Office of Planning and Budgeting

AASCU States “Pay It Forward Is Not the Solution to Addressing College Affordability”

On Thursday, the American Association of State Colleges and Universities (AASCU) released a policy brief examining the potential consequences of Pay It Forward (PIF) (please see our previous blogs for background information).  The AASCU brief summarizes other, similar approaches to paying for college and analyses PIF as a potential state approach to financing public higher education.  

The report describes the following “13 Realities of PIF College Financing Proposals”:

  1. Most students could pay more, not less, for college.
  2. Considerable uncertainty would be introduced into campus budgeting and planning efforts.
  3. The majority of college costs are not covered.
  4. Students from sectors with the heaviest student debt burdens would be ineligible to participate.
  5. The class divides in public higher education, and more broadly, in American society, could intensify.
  6. Costs borne by students pursuing privately financed degrees and higher-paying careers would increase dramatically.
  7. PIF is duplicative—there are existing public and private programs that calibrate student debt to earnings.
  8. PIF’s start-up costs would be enormous.
  9. Payment collection would be costly and challenging.
  10. Campus and state leaders would have strong incentives to promote programs leading to high-paying occupations, to the possible detriment of the liberal and applied arts, humanities, and public service careers.
  11. Underlying college cost drivers would not be addressed.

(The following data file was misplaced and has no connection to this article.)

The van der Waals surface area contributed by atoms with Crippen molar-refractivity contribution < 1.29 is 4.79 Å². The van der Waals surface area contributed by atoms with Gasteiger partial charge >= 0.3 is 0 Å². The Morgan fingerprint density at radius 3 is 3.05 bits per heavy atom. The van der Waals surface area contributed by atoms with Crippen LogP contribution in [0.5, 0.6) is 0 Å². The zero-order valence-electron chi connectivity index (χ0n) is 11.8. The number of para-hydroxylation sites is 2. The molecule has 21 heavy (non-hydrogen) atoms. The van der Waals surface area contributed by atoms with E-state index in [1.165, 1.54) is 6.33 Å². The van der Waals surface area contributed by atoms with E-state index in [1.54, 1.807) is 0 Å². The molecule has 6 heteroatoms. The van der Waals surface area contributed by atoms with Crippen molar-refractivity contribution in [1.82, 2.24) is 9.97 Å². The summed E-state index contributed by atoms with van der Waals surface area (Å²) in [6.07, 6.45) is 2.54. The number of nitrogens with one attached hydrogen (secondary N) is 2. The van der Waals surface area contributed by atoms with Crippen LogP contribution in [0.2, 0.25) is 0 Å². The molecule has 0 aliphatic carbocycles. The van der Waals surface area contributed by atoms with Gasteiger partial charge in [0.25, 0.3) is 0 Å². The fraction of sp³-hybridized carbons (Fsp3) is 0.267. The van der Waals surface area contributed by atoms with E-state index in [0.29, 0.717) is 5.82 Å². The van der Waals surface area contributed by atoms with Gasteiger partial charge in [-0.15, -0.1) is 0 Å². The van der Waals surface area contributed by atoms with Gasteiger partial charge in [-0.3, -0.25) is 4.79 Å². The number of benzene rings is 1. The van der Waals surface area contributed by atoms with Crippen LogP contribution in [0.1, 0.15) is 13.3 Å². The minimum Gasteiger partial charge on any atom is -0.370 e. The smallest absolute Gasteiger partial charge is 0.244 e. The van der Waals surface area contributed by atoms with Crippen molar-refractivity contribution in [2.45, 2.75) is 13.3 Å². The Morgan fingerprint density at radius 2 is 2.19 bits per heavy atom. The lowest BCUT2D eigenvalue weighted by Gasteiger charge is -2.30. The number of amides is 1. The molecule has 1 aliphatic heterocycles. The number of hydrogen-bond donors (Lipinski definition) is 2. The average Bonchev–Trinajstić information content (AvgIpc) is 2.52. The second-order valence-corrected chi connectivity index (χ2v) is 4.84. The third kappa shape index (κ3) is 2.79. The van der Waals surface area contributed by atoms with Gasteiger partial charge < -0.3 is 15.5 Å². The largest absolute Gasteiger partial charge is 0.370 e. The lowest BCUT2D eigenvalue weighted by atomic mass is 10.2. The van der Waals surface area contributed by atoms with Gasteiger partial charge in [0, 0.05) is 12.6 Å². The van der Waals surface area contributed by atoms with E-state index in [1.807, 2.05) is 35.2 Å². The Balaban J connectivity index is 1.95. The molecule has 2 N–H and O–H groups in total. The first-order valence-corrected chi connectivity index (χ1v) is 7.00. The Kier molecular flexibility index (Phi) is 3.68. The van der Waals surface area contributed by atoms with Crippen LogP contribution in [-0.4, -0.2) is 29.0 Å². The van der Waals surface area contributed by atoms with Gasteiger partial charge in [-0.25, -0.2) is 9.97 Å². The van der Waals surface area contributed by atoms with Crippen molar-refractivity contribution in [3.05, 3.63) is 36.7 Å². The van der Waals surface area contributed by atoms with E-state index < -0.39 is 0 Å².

12. Support for state and institutional student financial aid could dissipate.
  13. Support for maintaining existing state investment in public higher education would erode, creating a pathway to privatization.

In addition, the authors discuss “The Unknowns of ‘Pay It Forward’”:

  1. How will institutional financing gaps be addressed?
  2. How would payments be collected?
  3. Who would control PIF funds?
  4. How would PIF’s structure and revenue generation differ from campus to campus?
  5. How would PIF complement or conflict with federal higher education programs?
  6. How would transfer students be integrated into PIF?
  7. What would be the consequences for noncompleters?
  8. How would college savings change under PIF?
  9. How would PIF affect campus philanthropic campaigns?

The report’s conclusion reads, “Creating a lifelong tax and privatizing public higher education through pay it forward is not the solution to addressing college affordability.”  

I recommend that readers review AASCU’s full report.

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